What to Know
Orkin ranked the top 50 metro areas by the number of mosquito customers from April 1, 2016 to March 31, 2017
The Atlanta area topped the list for the fourth year in a row, followed by Washington, D.C., and Chicago
New York moved up one spot from No. 5.
New York is the fourth worst city in the country for mosquitoes, according to the latest ranking released by pest control company Orkin.
Orkin ranked the top 50 metro areas by the number of mosquito customers, including both residential and commercial patrons, served from April 1, 2016 to March 31, 2017.
The Atlanta area topped the list for the fourth year in a row, followed by Washington, D.C., and Chicago. New York moved up one spot from No. 5.
Mosquitoes are a national scourge and become more active as temperatures rise, with peak season ranging from April to October, Orkin says. Despite the emergency of Zika virus in recent years, though, many Americans remain unconcerned, according to a recent Gallup poll that found 90 percent of Americans don't think they're likely to contract Zika. Meanwhile, the CDC has confirmed more than 5,000 cases in the United States since January 2015, with more than 220 transmitted in the U.S.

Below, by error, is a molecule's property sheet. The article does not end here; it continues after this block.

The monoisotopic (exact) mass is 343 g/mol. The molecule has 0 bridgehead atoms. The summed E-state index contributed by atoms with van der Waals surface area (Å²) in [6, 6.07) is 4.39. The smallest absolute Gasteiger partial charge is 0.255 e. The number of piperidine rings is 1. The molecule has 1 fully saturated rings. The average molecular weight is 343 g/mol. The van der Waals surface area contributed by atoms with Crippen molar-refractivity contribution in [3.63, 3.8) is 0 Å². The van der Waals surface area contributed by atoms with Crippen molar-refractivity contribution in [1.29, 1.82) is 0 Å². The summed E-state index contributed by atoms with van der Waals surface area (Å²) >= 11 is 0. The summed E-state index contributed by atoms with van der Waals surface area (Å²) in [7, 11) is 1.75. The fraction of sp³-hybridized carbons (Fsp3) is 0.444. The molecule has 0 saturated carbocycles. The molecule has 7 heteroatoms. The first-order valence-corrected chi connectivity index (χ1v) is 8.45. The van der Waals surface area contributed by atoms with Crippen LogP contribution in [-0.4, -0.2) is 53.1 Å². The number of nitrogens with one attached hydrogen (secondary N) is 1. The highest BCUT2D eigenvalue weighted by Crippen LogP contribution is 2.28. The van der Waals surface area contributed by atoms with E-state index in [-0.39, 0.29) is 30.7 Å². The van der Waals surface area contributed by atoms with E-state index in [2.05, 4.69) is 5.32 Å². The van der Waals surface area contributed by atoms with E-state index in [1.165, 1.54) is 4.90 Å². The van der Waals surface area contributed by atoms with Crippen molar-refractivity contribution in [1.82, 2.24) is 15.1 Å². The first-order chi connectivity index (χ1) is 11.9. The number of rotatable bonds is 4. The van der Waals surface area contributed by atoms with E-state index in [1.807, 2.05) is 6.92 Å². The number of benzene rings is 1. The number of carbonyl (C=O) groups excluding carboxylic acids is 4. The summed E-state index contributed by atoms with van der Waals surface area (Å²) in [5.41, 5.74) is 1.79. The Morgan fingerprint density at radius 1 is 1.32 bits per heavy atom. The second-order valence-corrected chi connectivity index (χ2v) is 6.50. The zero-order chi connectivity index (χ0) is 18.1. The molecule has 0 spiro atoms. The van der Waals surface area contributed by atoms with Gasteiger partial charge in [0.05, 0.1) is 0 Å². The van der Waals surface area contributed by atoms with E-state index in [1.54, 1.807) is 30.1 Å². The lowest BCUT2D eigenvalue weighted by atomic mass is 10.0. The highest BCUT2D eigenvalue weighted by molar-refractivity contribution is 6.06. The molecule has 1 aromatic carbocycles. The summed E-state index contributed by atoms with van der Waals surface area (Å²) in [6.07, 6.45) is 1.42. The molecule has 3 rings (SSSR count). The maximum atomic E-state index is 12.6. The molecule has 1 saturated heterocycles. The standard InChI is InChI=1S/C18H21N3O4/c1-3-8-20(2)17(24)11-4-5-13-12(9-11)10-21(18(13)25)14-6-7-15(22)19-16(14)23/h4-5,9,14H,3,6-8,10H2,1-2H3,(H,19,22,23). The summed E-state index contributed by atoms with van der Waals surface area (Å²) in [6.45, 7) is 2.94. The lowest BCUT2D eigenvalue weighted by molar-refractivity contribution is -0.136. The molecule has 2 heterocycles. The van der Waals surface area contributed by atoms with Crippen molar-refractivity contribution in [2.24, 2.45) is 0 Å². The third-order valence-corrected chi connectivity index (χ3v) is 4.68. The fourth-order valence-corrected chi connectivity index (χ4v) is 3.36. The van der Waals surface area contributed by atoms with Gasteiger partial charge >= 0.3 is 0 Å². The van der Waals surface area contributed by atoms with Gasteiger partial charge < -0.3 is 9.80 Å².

The Zika virus is spread by certain kinds of mosquitoes and through sexual contact. Though the mosquito that carries the virus has not been identified in New York City, people are getting bitten elsewhere or contracting the condition through sex. More than 1,000 cases have been confirmed in New York since 2015, according to federal data.
Orkin recommends the following tips to help protect against mosquitoes:
Eliminate Mosquito-Friendly Conditions in and Around Your Yard
- Remove standing water buckets, toys and other containers, as mosquitoes can breed in just an inch of standing water.
- Change water weekly in bird baths, fountains, potted plants and any containers that hold standing water.
- Keep pool water treated and circulating.
- Regularly clean gutters so water doesn’t pool.
- Trim shrubbery, as adult mosquitoes like to rest in dark areas with high humidity, such as under the leaves of lush vegetation.
- Wear loose-fitting, long-sleeved shirts and long pants. Mosquitoes can bite through tight clothing.
- Apply an EPA-registered mosquito repellent containing products such as DEET, picaridin or IR3535.
Eliminate Entry Points
- Repair and use window and door screens to help prevent entry.
- Close gaps around windows and doors to prevent mosquitoes from getting inside.